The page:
Suffering in silence. TB patients endure stigma associated with Covid

Written By: Dickson Wekesa

Millicent Ann Ouru recovering TB patient

The government early this year implemented and enforced a series of public health interventions when the coronavirus pandemic struck the country in March.

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They included lockdowns, prohibition of public gatherings, curfew among other strict protocols.

However, these measures have had both positive and negative results. While they have mitigated the spread of the virus, the number of those seeking medical services has reduced drastically.

The plight of TB patients as the pandemic soars has not been given much thought with many shunning hospitals for fear of stigmatisation.

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We caught up with some of the patients in Mombasa county who have faced the hurdles in accessing TB treatment and care.  Ronald Peter Munyoki a fruit vendor at Kongowea market shares his ordeal while battling TB amidst the spread of Covid 19 where stigma from the neighbours and access to treatment proved to be almost impossible.

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Peter Munyoki

Millicent Ann Ouru Maweni also a TB patient undergoing treatment says life has been difficult since she started ailing during the lockdown.

Being the sole provider, Maweni a hairdresser lost her job due to the pandemic and has been unable to provide for her family.  She is at the mercy of a well-wisher who has accommodated her.

Norman Otieno the Mombasa county TB management advocacy champion says they have been missing out on their targets since the pandemic because many patients have been shying away from accessing health facilities.

Norman Otieno Mombasa TB management advocacy champion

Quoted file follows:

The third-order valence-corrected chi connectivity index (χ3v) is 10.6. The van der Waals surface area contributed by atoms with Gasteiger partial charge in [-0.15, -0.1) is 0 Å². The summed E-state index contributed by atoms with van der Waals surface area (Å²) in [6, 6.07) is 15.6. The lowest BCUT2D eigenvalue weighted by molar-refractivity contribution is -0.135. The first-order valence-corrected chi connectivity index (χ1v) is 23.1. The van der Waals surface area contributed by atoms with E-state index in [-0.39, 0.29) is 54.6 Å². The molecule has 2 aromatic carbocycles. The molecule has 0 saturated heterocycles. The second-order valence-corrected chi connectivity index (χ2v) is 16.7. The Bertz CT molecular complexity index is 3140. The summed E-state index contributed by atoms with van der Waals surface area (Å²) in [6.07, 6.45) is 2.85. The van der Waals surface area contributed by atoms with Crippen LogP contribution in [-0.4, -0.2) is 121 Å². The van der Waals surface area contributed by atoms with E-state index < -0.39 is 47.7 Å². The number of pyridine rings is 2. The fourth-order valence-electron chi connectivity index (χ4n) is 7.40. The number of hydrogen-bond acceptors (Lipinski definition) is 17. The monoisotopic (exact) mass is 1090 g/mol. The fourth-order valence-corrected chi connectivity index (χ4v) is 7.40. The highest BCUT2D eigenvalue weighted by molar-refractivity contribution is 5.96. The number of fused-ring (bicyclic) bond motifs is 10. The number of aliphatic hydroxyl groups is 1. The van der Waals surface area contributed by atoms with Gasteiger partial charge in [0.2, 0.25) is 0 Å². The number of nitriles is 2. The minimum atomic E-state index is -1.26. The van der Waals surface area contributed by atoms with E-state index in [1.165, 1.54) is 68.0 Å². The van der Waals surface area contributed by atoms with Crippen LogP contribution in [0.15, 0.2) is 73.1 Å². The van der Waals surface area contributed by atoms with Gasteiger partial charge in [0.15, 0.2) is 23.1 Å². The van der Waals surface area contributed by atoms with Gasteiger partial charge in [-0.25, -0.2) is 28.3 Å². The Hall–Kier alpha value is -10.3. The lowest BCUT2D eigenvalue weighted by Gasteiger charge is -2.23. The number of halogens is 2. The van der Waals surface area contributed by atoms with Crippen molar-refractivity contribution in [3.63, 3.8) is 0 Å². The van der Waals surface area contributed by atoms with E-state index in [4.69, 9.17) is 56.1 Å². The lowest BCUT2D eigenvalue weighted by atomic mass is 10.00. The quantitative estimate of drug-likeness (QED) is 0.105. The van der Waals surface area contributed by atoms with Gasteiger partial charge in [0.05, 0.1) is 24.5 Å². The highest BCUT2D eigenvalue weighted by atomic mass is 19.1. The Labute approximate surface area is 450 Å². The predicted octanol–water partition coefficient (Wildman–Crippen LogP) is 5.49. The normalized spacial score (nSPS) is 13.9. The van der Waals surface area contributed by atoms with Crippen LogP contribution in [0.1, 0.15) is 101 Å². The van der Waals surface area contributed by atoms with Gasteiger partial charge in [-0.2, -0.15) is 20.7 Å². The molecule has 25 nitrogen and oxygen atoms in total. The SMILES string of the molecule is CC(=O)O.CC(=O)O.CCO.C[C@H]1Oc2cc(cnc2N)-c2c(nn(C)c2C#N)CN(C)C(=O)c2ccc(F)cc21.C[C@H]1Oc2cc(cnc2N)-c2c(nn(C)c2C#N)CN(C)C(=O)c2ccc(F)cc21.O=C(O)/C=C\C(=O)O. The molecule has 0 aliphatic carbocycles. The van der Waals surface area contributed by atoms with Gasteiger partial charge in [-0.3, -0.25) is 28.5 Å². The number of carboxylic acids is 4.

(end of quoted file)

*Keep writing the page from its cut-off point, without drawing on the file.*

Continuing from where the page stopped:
According to the latest report at Junda dispensary, there are only 29 patients seeking treatment against a target of between 50 and 100.

The situation is the same in the neighbouring Kwale county, Leonus Tanui medical officer in charge of TB and leprosy in Kwale county says during this period the number of drug defaulters increased forcing health workers to come up with ways that will encourage patients to access drugs.

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Stigmatisation

TB, like COVID-19, is an airborne transmitted infectious disease which experts say there is a need to understand the symptoms to avoid unnecessary stigmatization.

While experience on COVID-19 infection in TB patients remains limited, it is anticipated that people with both TB and Covid may have poorer treatment outcomes, especially if TB treatment is interrupted. TB patients should take precautions as advised by health authorities to be protected from COVID-19 and continue their TB treatment as prescribed.

Rahab Mwaniki campaigns Manager at the Kenya Aids NGOs Consortium (KANCO) says they have been implementing the Global fund TB program supported by the Global fund and coordinated by Amref South Africa in Kilifi Kwale Kitui and Mombasa counties in supporting TB programming to ensure that the patients have access to treatment and monitor outcomes.

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In a research carried out by the organization on the impact of covid 19 and TB programming in Kenya between March and July this year it was established that 80% of patients could not access health services due to lockdowns, 50% of the respondents say they were not able to get transport to health facilities.

Rahab also says the stigmatization of TB patients in accessing services proved to be a big challenge as well relocation of health workers to COVID-19 centres.

She says all TB patients need special care and support in fighting the disease.

 

 

 

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